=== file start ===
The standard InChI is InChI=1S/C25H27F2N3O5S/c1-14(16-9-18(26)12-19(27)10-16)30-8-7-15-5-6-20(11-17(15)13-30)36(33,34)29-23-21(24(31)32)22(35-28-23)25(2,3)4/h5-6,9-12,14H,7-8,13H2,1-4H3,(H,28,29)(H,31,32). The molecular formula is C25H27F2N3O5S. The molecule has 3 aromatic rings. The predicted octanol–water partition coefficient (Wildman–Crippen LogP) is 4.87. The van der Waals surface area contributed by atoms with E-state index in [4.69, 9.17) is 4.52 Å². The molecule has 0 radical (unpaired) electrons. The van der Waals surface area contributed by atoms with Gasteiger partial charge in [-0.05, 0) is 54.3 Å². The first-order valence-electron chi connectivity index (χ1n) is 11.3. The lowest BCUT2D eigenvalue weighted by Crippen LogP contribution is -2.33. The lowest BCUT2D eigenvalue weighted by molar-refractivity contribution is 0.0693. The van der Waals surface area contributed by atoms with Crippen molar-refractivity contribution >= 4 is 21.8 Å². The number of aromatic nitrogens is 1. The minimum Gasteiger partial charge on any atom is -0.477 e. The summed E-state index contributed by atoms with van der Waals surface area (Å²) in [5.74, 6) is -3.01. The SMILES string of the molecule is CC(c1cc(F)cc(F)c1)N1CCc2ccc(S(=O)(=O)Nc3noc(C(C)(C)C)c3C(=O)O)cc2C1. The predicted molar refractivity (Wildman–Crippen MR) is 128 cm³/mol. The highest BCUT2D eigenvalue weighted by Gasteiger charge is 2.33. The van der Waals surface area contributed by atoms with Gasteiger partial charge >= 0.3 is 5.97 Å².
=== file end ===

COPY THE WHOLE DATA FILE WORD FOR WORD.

The standard InChI is InChI=1S/C25H27F2N3O5S/c1-14(16-9-18(26)12-19(27)10-16)30-8-7-15-5-6-20(11-17(15)13-30)36(33,34)29-23-21(24(31)32)22(35-28-23)25(2,3)4/h5-6,9-12,14H,7-8,13H2,1-4H3,(H,28,29)(H,31,32). The molecular formula is C25H27F2N3O5S. The molecule has 3 aromatic rings. The predicted octanol–water partition coefficient (Wildman–Crippen LogP) is 4.87. The van der Waals surface area contributed by atoms with E-state index in [4.69, 9.17) is 4.52 Å². The molecule has 0 radical (unpaired) electrons. The van der Waals surface area contributed by atoms with Gasteiger partial charge in [-0.05, 0) is 54.3 Å². The first-order valence-electron chi connectivity index (χ1n) is 11.3. The lowest BCUT2D eigenvalue weighted by Crippen LogP contribution is -2.33. The lowest BCUT2D eigenvalue weighted by molar-refractivity contribution is 0.0693. The van der Waals surface area contributed by atoms with Crippen molar-refractivity contribution >= 4 is 21.8 Å². The number of aromatic nitrogens is 1. The minimum Gasteiger partial charge on any atom is -0.477 e. The summed E-state index contributed by atoms with van der Waals surface area (Å²) in [5.74, 6) is -3.01. The SMILES string of the molecule is CC(c1cc(F)cc(F)c1)N1CCc2ccc(S(=O)(=O)Nc3noc(C(C)(C)C)c3C(=O)O)cc2C1. The predicted molar refractivity (Wildman–Crippen MR) is 128 cm³/mol. The highest BCUT2D eigenvalue weighted by Gasteiger charge is 2.33. The van der Waals surface area contributed by atoms with Gasteiger partial charge >= 0.3 is 5.97 Å².